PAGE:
Although it can affect anyone, this condition is more common in women aged 30–50 and fair-skinned. Until now, the exact cause of rosacea is not known, but this condition is thought to occur due to heredity and environmental factors, such as frequent exposure to sunlight.

Rosacea symptoms can also be triggered by a number of factors, including consumption of spicy foods or alcoholic beverages, extreme temperatures, sunlight or wind, stress, side effects of certain medications, and cosmetic products.

5. Melasma

Melasma is one of the most common skin problems, especially for pregnant women. This non-communicable skin disease is characterized by patches or spots that are darker than the skin color. Usually these dark patches appear on the face or other areas of the body that are often exposed to the sun.

Melasma can occur because the melanocyte cells in the skin produce too much of the skin's natural pigment. This condition can be triggered by various factors, ranging from heredity, hormonal changes, sun exposure, to cosmetic products.

6. Pityriasis alba

Pityriasis alba is a type of eczema or atopic dermatitis that is most often experienced by children and adolescents aged 3-16 years. Symptoms include red or pink patches that are round or oval, scaly, and dry on the face, arms, neck, or chest. These patches can usually look similar to tinea versicolor.

The cause of pityriasis alba is not known for certain. However, this condition usually appears after exposure to intense sunlight. In addition, this non-communicable skin disease can also be more at risk for people who have dry skin or a history of eczema.

7. Pityriasis rosea

Pityriasis rosea is also a non-communicable skin disease. This skin disease is characterized by the appearance of a round or oval scaly rash on the chest, abdomen, or back. After that, usually will appear several rashes or smaller reddish spots around it. The appearance of these patches can be very itchy, but it can also not itch.

These symptoms usually last for a few weeks and go away on their own. Pityriasis rosea is generally experienced by adolescents and young adults around the age of 10-35 years.

The cause of this skin disease is not clearly known, but this disease is more at risk for people who have a history of viral infections, eczema, or side effects of drugs.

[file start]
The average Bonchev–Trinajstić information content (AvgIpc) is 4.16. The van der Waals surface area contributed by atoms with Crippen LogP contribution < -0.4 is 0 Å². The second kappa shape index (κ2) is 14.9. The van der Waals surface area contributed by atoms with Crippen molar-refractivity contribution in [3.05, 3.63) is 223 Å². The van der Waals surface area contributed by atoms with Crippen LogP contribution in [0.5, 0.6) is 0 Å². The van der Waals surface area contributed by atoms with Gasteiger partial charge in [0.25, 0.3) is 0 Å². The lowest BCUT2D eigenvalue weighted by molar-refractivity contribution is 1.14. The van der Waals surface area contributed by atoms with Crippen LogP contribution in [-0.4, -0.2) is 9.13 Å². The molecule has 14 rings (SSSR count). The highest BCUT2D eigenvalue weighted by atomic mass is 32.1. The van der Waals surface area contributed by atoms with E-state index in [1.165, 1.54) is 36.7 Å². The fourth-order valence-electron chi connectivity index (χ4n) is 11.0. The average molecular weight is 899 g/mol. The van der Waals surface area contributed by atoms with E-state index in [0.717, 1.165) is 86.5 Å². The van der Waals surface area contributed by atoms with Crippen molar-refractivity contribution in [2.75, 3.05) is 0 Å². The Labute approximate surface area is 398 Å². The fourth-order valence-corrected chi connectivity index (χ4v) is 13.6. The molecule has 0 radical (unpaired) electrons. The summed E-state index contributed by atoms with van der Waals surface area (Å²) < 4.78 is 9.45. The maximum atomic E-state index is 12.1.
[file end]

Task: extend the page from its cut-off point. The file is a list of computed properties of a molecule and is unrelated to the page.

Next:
8. Skin cancer

Skin cancer is also a non-communicable skin disease. Skin cancer most commonly develops in areas of the skin that are frequently exposed to the sun, such as the scalp, face, lips, ears, neck, hands, or feet. However, skin cancer can also form in other areas of the body, such as the palms of the hands, under the nails, back, and on the skin around the intimate organs.

Skin cancer can occur when there is DNA damage in skin cells. This can be triggered by several factors, ranging from heredity, long-term exposure to sunlight or toxic substances, or excessive free radicals.

Skin cancer can be characterized by the appearance of lumps, spots, wounds that don't heal, and changes in the shape and size of the mole that are not normal.

Skin cancer is important to be detected and treated early before it develops into a more severe stage. If it is severe, skin cancer can spread and cause tumors or cancer to other organs of the body (metastasize), making it more difficult to treat.

In addition to the various diseases above, common skin diseases, such as acne, dandruff, dermatofibrosarcoma protuberans, and allergic skin reactions to drugs, also include non-communicable skin diseases.

If you experience skin complaints, especially if they are prolonged and difficult to treat, don't hesitate to consult a doctor. This is important so that the doctor can carry out an examination and provide the right treatment.